“We’re going to have a lot of work ahead of us and we’re going to be reaching out to the community so that the budget can reflect what community members’ priorities are.”
— Supervisor John Foust (D-Dranesville)
The Greater McLean Chamber of Commerce met Thursday, Jan. 9, for a breakfast sponsored by Middleburg Bank at J. Gilbert’s in McLean to discuss the major issues facing the town in 2014. Supervisor John Foust (D-Dranesville) addressed the chamber’s board of directors and spoke about a variety of issues, including the county budget for Fiscal Year 2015, the ongoing transformation of Tyson’s Corner and potential projects for local parks in McLean.
One of the topics on Foust’s agenda was funding for schools. The Board of Supervisors transfers about 53 percent of the county’s general fund budget to Fairfax County Public Schools, and increased its yearly School Bond capital program to $155 million in fiscal year 2014. However, schools will likely need about $140 million more this year for that bond program for improving school infrastructures alone.
“The schools have demonstrated, in my opinion, that they need that money just to keep up with growth and get rid of the trailers and renovate the schools that are 50 years old or older,” said Foust.
REGARDING THE SILVER LINE, Foust explained several new transportation options to come with the opening of the McLean Metro Station, still scheduled to open in March or April this year. In addition to a 711-space commuter parking lot, approved by the Board of Supervisors in July 2013 to serve as a 10-year “bridge solution” to full parking availability, property owners in Tysons Corner are exploring ways they can provide additional parking from partially-used garages around the station.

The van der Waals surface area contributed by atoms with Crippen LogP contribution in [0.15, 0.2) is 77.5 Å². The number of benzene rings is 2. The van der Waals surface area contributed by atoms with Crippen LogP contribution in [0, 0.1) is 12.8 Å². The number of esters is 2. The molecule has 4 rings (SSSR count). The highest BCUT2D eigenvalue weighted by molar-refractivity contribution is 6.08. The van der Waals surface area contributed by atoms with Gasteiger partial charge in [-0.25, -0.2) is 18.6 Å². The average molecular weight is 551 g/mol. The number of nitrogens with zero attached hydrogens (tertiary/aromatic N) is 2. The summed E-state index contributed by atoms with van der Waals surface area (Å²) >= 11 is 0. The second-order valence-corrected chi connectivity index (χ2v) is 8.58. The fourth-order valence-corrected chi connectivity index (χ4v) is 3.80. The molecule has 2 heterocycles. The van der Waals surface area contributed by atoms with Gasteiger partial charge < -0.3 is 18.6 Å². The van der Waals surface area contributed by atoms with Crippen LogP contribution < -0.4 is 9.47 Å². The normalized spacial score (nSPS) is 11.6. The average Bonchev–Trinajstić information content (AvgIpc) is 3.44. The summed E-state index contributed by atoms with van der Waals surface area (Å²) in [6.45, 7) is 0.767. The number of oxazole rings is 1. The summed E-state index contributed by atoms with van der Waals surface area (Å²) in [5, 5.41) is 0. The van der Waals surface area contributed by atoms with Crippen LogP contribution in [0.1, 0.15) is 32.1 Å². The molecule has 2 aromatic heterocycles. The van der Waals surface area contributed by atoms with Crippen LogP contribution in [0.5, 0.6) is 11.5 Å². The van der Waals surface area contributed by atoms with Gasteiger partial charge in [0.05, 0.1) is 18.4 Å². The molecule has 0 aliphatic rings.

Foust also noted that three new bus lines will open the same day the McLean Metro Station begins running. The buses will circulate every 30 minutes during rush hour to residential areas on nearby Fleetwood Road, Elm Street and Beverly Road.
Foust also pointed to major park projects in the year ahead, including Spring Hill Recreation Center, McLean Central Park and a land swap with the National Park Service for Langley Fork Park as big steps for the town in 2014. Spring Hill Recreation Center will be receiving an additional $25 million to build a brand new 12,500 square-foot gymnasium, as well as a two-story, 15,000 square-foot fitness center, and construction could begin as soon as winter of 2014.
For McLean Central Park, Foust said that the board has received a proposition to build a new amphitheater, though it has not appropriated money for the project yet. “It’s tough to find places in McLean where you can say, ‘this is where the community gathers,’ and I think we need that to be a real community,” said Foust.
THE COUNTY is still discussing a land swap for 54 acres owned by the National Park Service at Langley Fork Park. The swap would be for other land in McLean not being used by the town currently for park space.
Raj Mehra, who serves on the Chamber’s Board of Directors and is also Chief Financial Officer of Middleburg Bank in McLean, said that Supervisor Foust has been very accessible for McLean business leaders and the Chamber. “I can say personally as a McLean resident that Supervisor Foust is very accessible,” said Mehra.
The Fiscal Year 2015 Advertised Budget for Fairfax County will be released on Feb. 25 and go to the Board of Supervisors for review, after which there will be two months to factor in public opinion on what to change before officially approving it in April.
“We’re going to have a lot of work ahead of us and we’re going to be reaching out to the community so that the budget can reflect what community members’ priorities are,” said Foust.